Do you waste 20% of time, AND don’t even know it?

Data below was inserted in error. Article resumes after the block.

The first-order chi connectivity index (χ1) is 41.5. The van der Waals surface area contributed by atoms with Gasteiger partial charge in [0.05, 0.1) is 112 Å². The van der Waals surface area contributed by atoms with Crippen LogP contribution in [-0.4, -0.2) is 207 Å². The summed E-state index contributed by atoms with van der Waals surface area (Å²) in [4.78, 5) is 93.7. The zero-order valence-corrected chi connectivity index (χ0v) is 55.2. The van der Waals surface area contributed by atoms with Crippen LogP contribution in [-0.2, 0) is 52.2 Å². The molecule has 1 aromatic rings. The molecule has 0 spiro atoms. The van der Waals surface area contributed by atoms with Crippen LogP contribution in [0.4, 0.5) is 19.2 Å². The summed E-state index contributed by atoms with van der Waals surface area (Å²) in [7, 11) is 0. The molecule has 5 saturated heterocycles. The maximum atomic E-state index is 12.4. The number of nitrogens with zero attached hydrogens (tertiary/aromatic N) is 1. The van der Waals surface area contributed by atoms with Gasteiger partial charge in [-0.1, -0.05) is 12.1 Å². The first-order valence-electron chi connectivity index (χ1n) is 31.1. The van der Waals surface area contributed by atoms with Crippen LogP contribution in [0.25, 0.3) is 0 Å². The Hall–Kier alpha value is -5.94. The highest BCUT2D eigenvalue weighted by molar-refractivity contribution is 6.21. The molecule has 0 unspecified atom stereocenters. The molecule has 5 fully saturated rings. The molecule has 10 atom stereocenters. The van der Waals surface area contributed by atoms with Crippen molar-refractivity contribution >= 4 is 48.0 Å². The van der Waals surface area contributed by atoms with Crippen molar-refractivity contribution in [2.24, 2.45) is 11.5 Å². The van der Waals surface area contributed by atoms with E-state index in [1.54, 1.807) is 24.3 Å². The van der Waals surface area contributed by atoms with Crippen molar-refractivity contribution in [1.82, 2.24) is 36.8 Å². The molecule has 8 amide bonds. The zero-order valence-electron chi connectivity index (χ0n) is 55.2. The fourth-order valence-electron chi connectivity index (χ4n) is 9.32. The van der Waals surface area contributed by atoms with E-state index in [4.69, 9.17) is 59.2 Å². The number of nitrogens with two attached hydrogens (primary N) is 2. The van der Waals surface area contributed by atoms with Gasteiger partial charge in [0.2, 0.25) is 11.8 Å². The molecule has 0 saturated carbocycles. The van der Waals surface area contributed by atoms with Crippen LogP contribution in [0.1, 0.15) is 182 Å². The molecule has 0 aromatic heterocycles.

Do you like to completely finish one step before moving to the next step? It does seem like a logical process to do, and many of us fall for that trap.  There may be a smarter way to work and which could result in a 20% improvement! Whilst personal time saving maybe less important to you, it is very important to business.  “Lean” concepts apply everywhere, not only in manufacturing. One-Piece Flow processing is a well-established Lean principle in manufacturing which gains a massive efficiency boast.  As a simple experiment, in the attached link, the Gemba Academy shows a 20% time saving just folding and filling envelopes. I have even applied this to volunteer work.  It allowed me to more quickly complete Scout’s administrative tasks and return to more important things, like planning the next adventure. So why is this so bad? In layman’s terms, completing each step requires double handling that slows things down and results in delays. In business terms, double handling increases product waiting.  When a product waits, no value is being produced the cost overheads and inventory go up.  In addition, if a later step did not work there was a risk earlier steps may need to be handled again. The good old days – software development I would like to discuss this in relation to software development.  In the early 1990’s I was a mainframe programmer working in a small team to develop a payroll capability.  I was responsible to write the main payroll program and I instinctively delivered customer value in small steps, or modules, before moving on to the next.  Working closely in a team, always communicating and bouncing ideas off each other creates a fantastic environment to excel.  Within a three-month period, it moved from a paper idea to running in a large corporation of 50k people and worked with minimal maintenance, even through the intense millennium bug period.  Even today, I am very proud of the high quality rapid delivery of my first complex program suite. During the mid to late nineties, a new improved process was enforced to ensure development staff provided higher quality deliveries every time.   We were instructed that requirements to be written, designed, built, tested and then implemented.  Often each step was done in double stages, high level and then detailed versions. Process Improvement Failed Us - Waterfall This new process was called the Waterfall Methodology, requiring clear validation and signoff of each step, before moving to the next.  This was thought to be a process improvement applied to software creation, ensuring it met the customer’s needs, designed correctly and delivered it to a high standard. As time progressed, bureaucracy increased with good process improvement intents, but failed in outcomes.  The detailed requirements captured upfront, rarely represented the true needs of the business or customer and those needs changed by the time it was available for customer use.  To make matters worse, each step often took months to complete and the available time, until the promised date, was compressed.   Of course documentation is important but the value of a 100% perfect document needs to be assessed.  The last big stage, Testing, was always compromised and often resulted in poor quality deliverables and needing repairs immediately after implementation. As a pragmatic person I was always frustrated by the cookie cutter, one size fits all, process.  In theory, there was no compromise to process to finish one step (eg create a detailed requirements document), get it approved before moving to the next process (eg commencing the entire design), get that approved before any construction commenced.   In my mind it was clearly ineffective, with handoffs to different teams. The Return of Agile “Agile” does to software development what one-piece flow has done to manufacturing.   It focuses on delivering value in small complete units and doing it regularly.  Like one-piece flow, this allows for feedback to be learnt and applied quickly.  Similarly, should the customer change requirements or cancel the order then minimal waste has been accumulated. I believe many early programmers aspired to this logic but failed to capitalise on the efficiencies before the waterfall process improvement took control. A deliberate choice with full knowledge is better than a choice by default.  Rarely are perfect outcomes achieved, so that means there are always opportunities to think smarter and efficiently. Call To Action Get ahead of the game Check out my guide“Growing Your Business Idea” Click here to get the guide right now.